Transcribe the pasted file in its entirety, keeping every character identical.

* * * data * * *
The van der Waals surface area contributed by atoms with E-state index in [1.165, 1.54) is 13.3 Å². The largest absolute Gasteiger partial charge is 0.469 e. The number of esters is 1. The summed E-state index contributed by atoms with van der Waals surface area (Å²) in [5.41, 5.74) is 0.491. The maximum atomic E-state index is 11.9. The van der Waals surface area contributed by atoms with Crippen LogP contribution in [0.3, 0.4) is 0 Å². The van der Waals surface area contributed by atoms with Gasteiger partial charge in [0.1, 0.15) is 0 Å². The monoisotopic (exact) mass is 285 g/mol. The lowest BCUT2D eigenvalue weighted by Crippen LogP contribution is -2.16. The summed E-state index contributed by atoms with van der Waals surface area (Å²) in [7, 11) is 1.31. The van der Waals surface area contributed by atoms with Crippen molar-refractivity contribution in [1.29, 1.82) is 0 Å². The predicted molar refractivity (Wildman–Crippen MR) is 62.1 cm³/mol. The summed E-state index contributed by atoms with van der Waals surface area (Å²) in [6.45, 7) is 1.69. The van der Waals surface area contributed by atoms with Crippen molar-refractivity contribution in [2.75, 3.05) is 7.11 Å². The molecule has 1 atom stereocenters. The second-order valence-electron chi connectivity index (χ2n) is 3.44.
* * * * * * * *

The van der Waals surface area contributed by atoms with E-state index in [1.165, 1.54) is 13.3 Å². The largest absolute Gasteiger partial charge is 0.469 e. The number of esters is 1. The summed E-state index contributed by atoms with van der Waals surface area (Å²) in [5.41, 5.74) is 0.491. The maximum atomic E-state index is 11.9. The van der Waals surface area contributed by atoms with Crippen LogP contribution in [0.3, 0.4) is 0 Å². The van der Waals surface area contributed by atoms with Gasteiger partial charge in [0.1, 0.15) is 0 Å². The monoisotopic (exact) mass is 285 g/mol. The lowest BCUT2D eigenvalue weighted by Crippen LogP contribution is -2.16. The summed E-state index contributed by atoms with van der Waals surface area (Å²) in [7, 11) is 1.31. The van der Waals surface area contributed by atoms with Crippen molar-refractivity contribution in [1.29, 1.82) is 0 Å². The predicted molar refractivity (Wildman–Crippen MR) is 62.1 cm³/mol. The summed E-state index contributed by atoms with van der Waals surface area (Å²) in [6.45, 7) is 1.69. The van der Waals surface area contributed by atoms with Crippen molar-refractivity contribution in [2.75, 3.05) is 7.11 Å². The molecule has 1 atom stereocenters. The second-order valence-electron chi connectivity index (χ2n) is 3.44.